In this post, we’re going to clear up a common misconception people have about air conditioning systems. It’s an important one to know about since it can lead to needing major AC repair in Conyers, GA if the problem isn’t properly addressed.
The misconception: It’s normal to see ice forming on parts of the air conditioner.
We understand why people might believe ice on an AC is normal. After all, the air blown from the system feels as if it’s been cooled by ice, and the system uses refrigerant, so why shouldn’t ice start to appear along the evaporator coil?
However, this shouldn’t happen. Ice is not part of how an air conditioner works, and if it starts to appear along the evaporator coil (this is where it will show up), it means something is wrong with the AC that needs attention. Ignoring it can mean a loss of cooling, high energy bills, and even a failed compressor.
Why you shouldn’t see ice on your AC
Although ice can be used to cool down air blown over it, an AC uses refrigerant for this job. The cold refrigerant moves through the evaporator coil and draws heat from the air, which warms the refrigerant before it returns to the compressor. Under normal circumstances, this will not create ice. There is some moisture in the air conditioner from the air, but this moisture drips down into a condensate pan and is then pumped out of the AC.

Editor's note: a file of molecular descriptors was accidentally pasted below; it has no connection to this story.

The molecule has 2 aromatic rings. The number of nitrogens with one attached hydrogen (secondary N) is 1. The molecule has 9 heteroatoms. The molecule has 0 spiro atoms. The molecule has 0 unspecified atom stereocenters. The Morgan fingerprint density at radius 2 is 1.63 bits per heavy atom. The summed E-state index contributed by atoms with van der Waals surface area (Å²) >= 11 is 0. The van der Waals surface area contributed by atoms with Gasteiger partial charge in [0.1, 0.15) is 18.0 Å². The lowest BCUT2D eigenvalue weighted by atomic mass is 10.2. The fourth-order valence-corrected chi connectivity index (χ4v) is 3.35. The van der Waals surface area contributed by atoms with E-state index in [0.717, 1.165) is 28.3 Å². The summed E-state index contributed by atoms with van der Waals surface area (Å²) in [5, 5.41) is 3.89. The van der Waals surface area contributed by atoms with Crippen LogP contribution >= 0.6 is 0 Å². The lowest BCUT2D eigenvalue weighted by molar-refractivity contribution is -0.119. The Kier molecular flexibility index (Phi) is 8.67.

Why ice might begin to form
The reason that ice develops along the evaporator coil is that the refrigerant in the system gets too cold. It causes the moisture that collects on its surface to freeze. This ice then further blocks heat absorption, which will create more ice, which will continue until the whole coil is blocked and the AC can’t remove any heat from the air.
And why is the refrigerant too cold? There are a few explanations:
- The air filter of the HVAC system is too clogged, so not enough warm air is entering the air handler and moving across the surface of the coil. This can be fixed by changing the air filter.
- The evaporator coil has gotten dirt or grime along its surface, which is making it harder for the evaporator to absorb heat, which leaves the refrigerant inside too cold.
- The air conditioning system is leaking refrigerant. We know this sounds backwards: why would less refrigerant mean ice? But what happens is that the reduced amount of refrigerant in the evaporator coil won’t draw in enough heat, and the remaining refrigerant will stay too cold and trigger ice development.
Call for professional AC repairs
If you see ice on your air conditioner, check the air filter first. If it’s clogged, put in a new one. However, you’ll still have an iced-over coil—and please don’t try to scrape the ice off yourself, as you may damage the coil. You’ll need to call our HVAC professionals to investigate the problem and find out what’s wrong. They can clean off the coils and, if there’s a refrigerant leak, they can seal the leak and recharge the air conditioner with the amount of refrigerant that was lost.